Written in 1877, this small booklet was a defense of women in music. Although a product of the lack of knowledge of women's music at the time, and of gender assumptions of the society in which Ritter lived, it is still remarkably insightful and encouraging. This excerpt speaks of 'woman' as composer.
That many of the famous songstresses of past days were capable of interpreting the works of composers in an almost independently creative manner, the scores of old operas prove. In many of these the melody is reduced to a mere thread, in order to give the songstress perfect liberty in varying the theme according to the passion and action of the poetry she was to interpret. But it is impossible for the most ardent disciple of woman's progress to point to such a galaxy of celebrities among female composers, as may be placed, without losing their brilliancy, beside the names that add lustre to womanhood in other branches of art, and in literature. In musical composition we cannot boast stars of such distinction as Mrs. Browning, Heloise, Mrs. Lewes, Mrs. Siddons, Mdme. Sand, Rosa Bonheur, Aspasia, Miss Cushman, Mdme. de Stael, Miss Bronte, Dora d'Istria, Miss Thompson, the nun Roswitha, Fernan Caballero, and all the rest. The list of feminine composers is a brief one, and most of its members are now living. There was the princess Amalia, of Prussia, sister of Frederick the Great, who composed operas and cantatas; Leopoldine Blahetka (daughter of a professor of mathematics in Vienna), who published more than 70 pianoforte pieces and songs, some of which were greatly admired by Beethoven; Josephine Lang, the friend of Mendelssohn, who composed a number of charming songs; Madame Farrenc, whose inspiration and science attained masculine proportions ; Madame Fanny Hensel, sister of Mendelssohn; Louise Puget, whose vocal romances lately enjoyed an enormous popularity in France, and won a large fortune for their composer; Mdme. Schumann and Mdme. Garcia, who have composed some fine works, though few ; Madame Dolby in England; Virginia Gabriel, the balladist; Elise Polko, who, carefully educated as a singer, lost her voice prematurely, then wrote for many years a number of novelettes, and now appears before the world as a song composer; and a few other ladies.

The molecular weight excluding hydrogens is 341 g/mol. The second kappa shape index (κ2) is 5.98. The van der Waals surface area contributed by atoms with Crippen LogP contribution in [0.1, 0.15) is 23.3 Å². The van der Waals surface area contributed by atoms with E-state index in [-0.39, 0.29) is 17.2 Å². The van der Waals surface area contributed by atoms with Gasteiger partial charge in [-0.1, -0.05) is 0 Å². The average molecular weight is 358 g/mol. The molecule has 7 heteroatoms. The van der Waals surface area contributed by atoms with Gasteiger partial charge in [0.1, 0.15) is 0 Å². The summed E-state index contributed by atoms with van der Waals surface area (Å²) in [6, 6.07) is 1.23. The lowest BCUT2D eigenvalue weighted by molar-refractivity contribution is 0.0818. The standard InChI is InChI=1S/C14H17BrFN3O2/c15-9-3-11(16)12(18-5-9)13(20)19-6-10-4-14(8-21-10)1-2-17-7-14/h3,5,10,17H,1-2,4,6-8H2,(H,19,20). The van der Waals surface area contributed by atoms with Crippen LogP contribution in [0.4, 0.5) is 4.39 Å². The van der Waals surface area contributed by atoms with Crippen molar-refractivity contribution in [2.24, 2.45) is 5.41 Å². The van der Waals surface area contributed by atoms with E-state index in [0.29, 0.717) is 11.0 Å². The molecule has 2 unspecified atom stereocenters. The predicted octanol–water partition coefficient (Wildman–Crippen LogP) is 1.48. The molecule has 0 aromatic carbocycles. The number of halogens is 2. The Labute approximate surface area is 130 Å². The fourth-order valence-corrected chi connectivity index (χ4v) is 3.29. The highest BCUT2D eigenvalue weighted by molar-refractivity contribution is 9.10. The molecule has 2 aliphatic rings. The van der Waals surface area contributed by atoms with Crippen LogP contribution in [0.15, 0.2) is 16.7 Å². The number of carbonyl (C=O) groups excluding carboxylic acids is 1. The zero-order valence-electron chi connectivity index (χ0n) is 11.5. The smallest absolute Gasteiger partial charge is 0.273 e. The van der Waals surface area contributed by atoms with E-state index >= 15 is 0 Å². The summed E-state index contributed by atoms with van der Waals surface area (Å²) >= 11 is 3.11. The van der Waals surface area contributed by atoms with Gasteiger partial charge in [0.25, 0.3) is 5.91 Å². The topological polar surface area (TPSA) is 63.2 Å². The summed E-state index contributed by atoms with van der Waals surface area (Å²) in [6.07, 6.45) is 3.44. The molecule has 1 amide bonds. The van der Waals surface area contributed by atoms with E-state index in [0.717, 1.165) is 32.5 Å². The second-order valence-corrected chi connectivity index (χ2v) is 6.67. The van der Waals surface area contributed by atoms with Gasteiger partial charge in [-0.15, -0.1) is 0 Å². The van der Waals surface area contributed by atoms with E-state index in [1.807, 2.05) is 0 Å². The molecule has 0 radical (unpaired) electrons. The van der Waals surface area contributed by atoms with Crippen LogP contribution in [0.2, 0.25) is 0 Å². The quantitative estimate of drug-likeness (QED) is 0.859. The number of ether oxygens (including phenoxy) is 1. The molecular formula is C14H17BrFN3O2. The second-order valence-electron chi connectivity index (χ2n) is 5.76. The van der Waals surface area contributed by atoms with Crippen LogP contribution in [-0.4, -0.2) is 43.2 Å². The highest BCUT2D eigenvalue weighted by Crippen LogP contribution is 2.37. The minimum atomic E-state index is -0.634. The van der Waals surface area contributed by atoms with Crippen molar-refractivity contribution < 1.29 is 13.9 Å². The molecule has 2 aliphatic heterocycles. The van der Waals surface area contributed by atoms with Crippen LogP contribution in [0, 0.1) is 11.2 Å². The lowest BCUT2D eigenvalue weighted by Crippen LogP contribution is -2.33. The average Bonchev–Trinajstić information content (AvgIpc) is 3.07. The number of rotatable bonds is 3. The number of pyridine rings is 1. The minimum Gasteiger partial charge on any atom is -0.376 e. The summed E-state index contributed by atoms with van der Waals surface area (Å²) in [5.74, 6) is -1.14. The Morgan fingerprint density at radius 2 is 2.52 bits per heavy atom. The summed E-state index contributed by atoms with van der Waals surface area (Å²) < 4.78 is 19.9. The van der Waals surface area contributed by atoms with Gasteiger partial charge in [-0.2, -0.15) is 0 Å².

But women have only lately realized the depth and strength of the science of music, and what long years of severe mental discipline and scientific training are necessary in order to master the art of composition. This is not much to the dishonour of their courage and patience, indeed, for a comparatively small number of musical students among the other sex in America are willing to devote themselves to such self-sacrificing study; too many who do commence it become discouraged when they begin to understand the amount of labor required, and the thorough training necessary to insure perfect development to their talent for composition, and lasting fame to its results. Mathematics, acoustics, psychology, languages, as well as general literary acquirements, the practice and technicalities of several instruments, and the science of music, must all be mastered by the aspirant in composition, and gradually, through the application and assimilation of long years of study, become the " second nature " of his mind. It may be some encouragement to the sincere student to know that the grandest original idea of a Handel or a Mozart, demanded as perfect working out, as fine polishing, as the smallest fancy that ever issued from the brain of a ballad writer. And why should not women of sufficient intellectual and especial ability to warrant the possibility of their obtaining honourable distinction, make an effort, and, discarding the absurd idea that composition is an affair of instinct, study to compose for immortality also 1 There is surely a feminine side of composition, as of every other art. And I would suggest the adoption of the science of composition as an elective, if not obligatory, branch of the higher course of study in ladies' colleges. From actual personal experience, I do not hesitate to pronounce it equal— merely as a mental discipline—to mathematics, while it enriches the mind to a far higher degree, and is far more likely to prove of practical benefit to women in after life, than the study of the other science.